My problem with advocating more aggressive discipline is that I fear it makes the teacher's life easier at a high cost to the students. I want children to be more liberated and less imprisoned. We would never consider stricter discipline as a solution to adult social problems (well, those of us on the left probably wouldn't anyway), so why should we consider imposed discipline the solution for children? I want kids to need less externally imposed discipline. I want to treat kids more like adults, and I think the risks of doing so are outweighed by the benefits. But, I agree that the current arrangement where teachers can't be more assertive and students have to attend school is untenable. It is the worst of both worlds - a teacher's work is more difficult and students still don't learn very well.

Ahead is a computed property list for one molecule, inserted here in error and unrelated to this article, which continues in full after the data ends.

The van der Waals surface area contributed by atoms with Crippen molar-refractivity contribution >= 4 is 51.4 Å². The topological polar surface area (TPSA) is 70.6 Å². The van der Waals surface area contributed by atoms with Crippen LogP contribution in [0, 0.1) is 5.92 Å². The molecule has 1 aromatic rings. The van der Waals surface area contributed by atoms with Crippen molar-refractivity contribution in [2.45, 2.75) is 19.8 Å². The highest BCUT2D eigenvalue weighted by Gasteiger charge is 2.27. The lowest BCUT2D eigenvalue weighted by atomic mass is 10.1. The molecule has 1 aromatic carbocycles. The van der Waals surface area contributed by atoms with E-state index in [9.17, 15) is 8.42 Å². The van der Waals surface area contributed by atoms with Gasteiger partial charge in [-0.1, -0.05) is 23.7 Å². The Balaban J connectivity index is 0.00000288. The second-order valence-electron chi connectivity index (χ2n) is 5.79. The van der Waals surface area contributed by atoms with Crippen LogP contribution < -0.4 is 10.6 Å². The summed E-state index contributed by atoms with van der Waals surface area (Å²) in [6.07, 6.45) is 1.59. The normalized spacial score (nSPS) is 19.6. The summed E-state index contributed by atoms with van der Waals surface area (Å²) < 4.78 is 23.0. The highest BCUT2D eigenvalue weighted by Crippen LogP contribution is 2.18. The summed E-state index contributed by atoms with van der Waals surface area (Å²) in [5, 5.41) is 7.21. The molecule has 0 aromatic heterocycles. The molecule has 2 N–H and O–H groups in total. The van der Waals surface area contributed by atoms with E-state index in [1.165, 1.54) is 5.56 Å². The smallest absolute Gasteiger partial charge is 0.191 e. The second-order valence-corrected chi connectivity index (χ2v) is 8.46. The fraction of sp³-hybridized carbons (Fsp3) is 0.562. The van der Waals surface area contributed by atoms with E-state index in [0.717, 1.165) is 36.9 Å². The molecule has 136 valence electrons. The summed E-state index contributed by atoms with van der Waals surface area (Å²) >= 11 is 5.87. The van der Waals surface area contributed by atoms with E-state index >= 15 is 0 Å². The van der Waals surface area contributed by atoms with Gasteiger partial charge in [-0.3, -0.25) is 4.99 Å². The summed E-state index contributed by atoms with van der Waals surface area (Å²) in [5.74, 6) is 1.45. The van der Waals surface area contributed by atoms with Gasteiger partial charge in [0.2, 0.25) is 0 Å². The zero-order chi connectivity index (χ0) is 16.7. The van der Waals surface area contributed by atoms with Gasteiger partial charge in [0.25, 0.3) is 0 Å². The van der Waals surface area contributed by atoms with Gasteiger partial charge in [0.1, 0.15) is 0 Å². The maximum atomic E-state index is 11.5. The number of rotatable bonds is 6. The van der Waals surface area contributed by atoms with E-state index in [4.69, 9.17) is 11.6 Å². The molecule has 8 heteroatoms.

I agree that parents are part of the problem in many cases. Either children need the tools to take control of their own educations, or parents need to take personal responsibility for their children's outcomes, or else teachers need to be empowered and given the resources to fully control education, as I suggest in the "European option" in my original post. If we deny teachers the necessary resources and deny students the freedom to decide for themselves, then we can't have parents abrogating their responsibilities to schools. Much of my advocacy of this position is a sort of council of despair. I don't think we can force parents to be responsible for their children's education, so we either need to empower teachers or allow children to develop their own goals. I am hesitant to empower teachers too much, because teachers are people just like everyone else, with lives and problems and prejudices. My teachers have been a pretty mixed lot. Some were very good, some were awful, and I don't like the idea of giving more power to the awful ones.